Online collaboration tools for animators are essential in order to bring a dynamic, resonating story to life. Working remotely on something as nuanced as an animated video production takes tons of brainstorming in the form of notes, emails, comments, meetings, and renders. Animation studios working within hybrid or remote teams are constantly looking for solutions to create the same in-room magic they once knew and loved.
With online collaboration solutions, animation teams can easily pool assets, build storyboards, execute iterations, huddle together for dailies, and present concepts to clients and decision-makers – no matter where they are.
You and/or your studio need to identify the right solutions to help you create, execute, and deliver. In order to give you a head start on your search, we’ve rounded up some of the top online collaboration tools for animators and animation studios.
Top 5 Online Collaboration Solutions for Animators and Animation Studios
Asana is an easy-to-use task tracking and production calendar tool that enables animators to juggle multiple deadlines at once. It’s a comprehensive dashboard that can be used to manage animation projects at various stages of production from start to finish. Assign tasks to specific teams or team members, flag blockers, and fill your production calendar in one fell swoop.
It’s a streamlined system of record that maintains accountability in a clear, organized interface. With Asana, you can create actionable tasks with set due dates with an almost gamified view of what needs to happen and when.
You can also leave feedback or additional instructions without blowing up the inboxes of your animation team. Any collaboration tool that eliminates the white noise of redundant emails is most welcome in our toolbox.
It’s even complete with fun lil’ animated celebration creatures that pop up when you check a task off your list!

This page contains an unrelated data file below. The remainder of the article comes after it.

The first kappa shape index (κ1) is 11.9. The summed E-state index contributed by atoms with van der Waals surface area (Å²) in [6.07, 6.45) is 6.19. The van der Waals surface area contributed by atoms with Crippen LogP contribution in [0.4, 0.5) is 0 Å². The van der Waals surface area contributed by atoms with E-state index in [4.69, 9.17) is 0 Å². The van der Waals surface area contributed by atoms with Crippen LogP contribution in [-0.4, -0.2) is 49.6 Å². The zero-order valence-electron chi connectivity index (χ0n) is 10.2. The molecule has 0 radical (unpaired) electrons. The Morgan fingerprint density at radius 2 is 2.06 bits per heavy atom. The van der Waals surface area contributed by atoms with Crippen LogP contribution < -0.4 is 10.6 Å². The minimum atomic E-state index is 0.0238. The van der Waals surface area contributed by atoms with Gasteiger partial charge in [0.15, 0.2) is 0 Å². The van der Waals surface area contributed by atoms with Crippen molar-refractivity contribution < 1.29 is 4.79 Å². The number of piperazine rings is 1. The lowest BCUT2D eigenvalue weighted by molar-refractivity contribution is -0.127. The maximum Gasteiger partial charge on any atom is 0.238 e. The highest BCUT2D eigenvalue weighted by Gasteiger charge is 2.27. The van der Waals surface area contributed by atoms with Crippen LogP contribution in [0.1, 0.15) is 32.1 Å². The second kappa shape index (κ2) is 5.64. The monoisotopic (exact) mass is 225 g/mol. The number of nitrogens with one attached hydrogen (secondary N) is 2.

Is this the most important feature of Asana? No. Do we still love it? Definitely.
2. Google Workspace
This one is a tried and true classic, and we’re sure you’re already quite familiar with some of its many facets.
Chances are, the majority of your team is using (or has used) Gmail, Google Docs, or Sheets. It’s also a totally free solution that is easily shareable to pretty much anyone on the planet (unlike some other not-so-transferrable solutions we will not name).
The fluid nature of animation production calls for the need to easily facilitate freelance work. Google Workspace makes this possible by eliminating the need to add licenses to your various tools; all you need to do is provide access to any given link. Other solutions like Dropbox can add up quickly if you’re constantly shuffling seats and upgrading your storage limits.
Google Workspace can be leveraged as an (almost) unlimited pipeline for sharing assets and communicating internally as well as externally. This comes in handy when you’re constantly sharing multiple iterations and renderings; the ability to share a multitude of assets at lightning speed opens up the conversation between animation studio and client is a total game-changer. Streamlining communication naturally leads to less back-and-forth and faster turnarounds.
Not to sound biased, but we fit into this round-up of online collaboration tools for animators quite nicely!
Bluescape elevates collaboration by adding movement and flow to static ideas. Bluescape allows you to showcase a more holistic view of your storyboards and to zoom in on key points as needed, so you can show your big picture objective and supporting assets in a more cohesive way.